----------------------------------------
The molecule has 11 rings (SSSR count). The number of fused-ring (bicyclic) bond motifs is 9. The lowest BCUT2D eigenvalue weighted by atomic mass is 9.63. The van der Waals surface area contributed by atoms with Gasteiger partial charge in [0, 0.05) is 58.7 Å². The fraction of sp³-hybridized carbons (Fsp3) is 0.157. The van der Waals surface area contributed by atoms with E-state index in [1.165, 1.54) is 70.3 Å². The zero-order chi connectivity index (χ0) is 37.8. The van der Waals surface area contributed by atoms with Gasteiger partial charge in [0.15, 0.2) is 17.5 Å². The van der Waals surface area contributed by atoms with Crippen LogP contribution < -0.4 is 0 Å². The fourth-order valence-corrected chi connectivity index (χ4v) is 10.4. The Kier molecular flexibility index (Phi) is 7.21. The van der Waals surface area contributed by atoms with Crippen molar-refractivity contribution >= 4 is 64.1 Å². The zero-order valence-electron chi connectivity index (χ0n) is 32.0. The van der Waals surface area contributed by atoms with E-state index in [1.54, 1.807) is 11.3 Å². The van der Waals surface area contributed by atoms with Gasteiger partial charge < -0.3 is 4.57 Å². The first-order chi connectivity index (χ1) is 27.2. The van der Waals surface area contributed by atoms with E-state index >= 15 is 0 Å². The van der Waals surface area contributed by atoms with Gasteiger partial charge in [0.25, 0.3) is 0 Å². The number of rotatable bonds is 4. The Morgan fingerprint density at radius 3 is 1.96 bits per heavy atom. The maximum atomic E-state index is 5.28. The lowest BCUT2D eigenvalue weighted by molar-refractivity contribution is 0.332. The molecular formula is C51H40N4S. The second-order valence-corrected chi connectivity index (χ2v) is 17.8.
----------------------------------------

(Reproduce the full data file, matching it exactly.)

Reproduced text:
The molecule has 11 rings (SSSR count). The number of fused-ring (bicyclic) bond motifs is 9. The lowest BCUT2D eigenvalue weighted by atomic mass is 9.63. The van der Waals surface area contributed by atoms with Gasteiger partial charge in [0, 0.05) is 58.7 Å². The fraction of sp³-hybridized carbons (Fsp3) is 0.157. The van der Waals surface area contributed by atoms with E-state index in [1.165, 1.54) is 70.3 Å². The zero-order chi connectivity index (χ0) is 37.8. The van der Waals surface area contributed by atoms with Gasteiger partial charge in [0.15, 0.2) is 17.5 Å². The van der Waals surface area contributed by atoms with Crippen LogP contribution < -0.4 is 0 Å². The fourth-order valence-corrected chi connectivity index (χ4v) is 10.4. The Kier molecular flexibility index (Phi) is 7.21. The van der Waals surface area contributed by atoms with Crippen molar-refractivity contribution >= 4 is 64.1 Å². The zero-order valence-electron chi connectivity index (χ0n) is 32.0. The van der Waals surface area contributed by atoms with E-state index in [1.54, 1.807) is 11.3 Å². The van der Waals surface area contributed by atoms with Gasteiger partial charge < -0.3 is 4.57 Å². The first-order chi connectivity index (χ1) is 27.2. The van der Waals surface area contributed by atoms with E-state index >= 15 is 0 Å². The van der Waals surface area contributed by atoms with Gasteiger partial charge in [0.25, 0.3) is 0 Å². The number of rotatable bonds is 4. The Morgan fingerprint density at radius 3 is 1.96 bits per heavy atom. The maximum atomic E-state index is 5.28. The lowest BCUT2D eigenvalue weighted by molar-refractivity contribution is 0.332. The molecular formula is C51H40N4S. The second-order valence-corrected chi connectivity index (χ2v) is 17.8.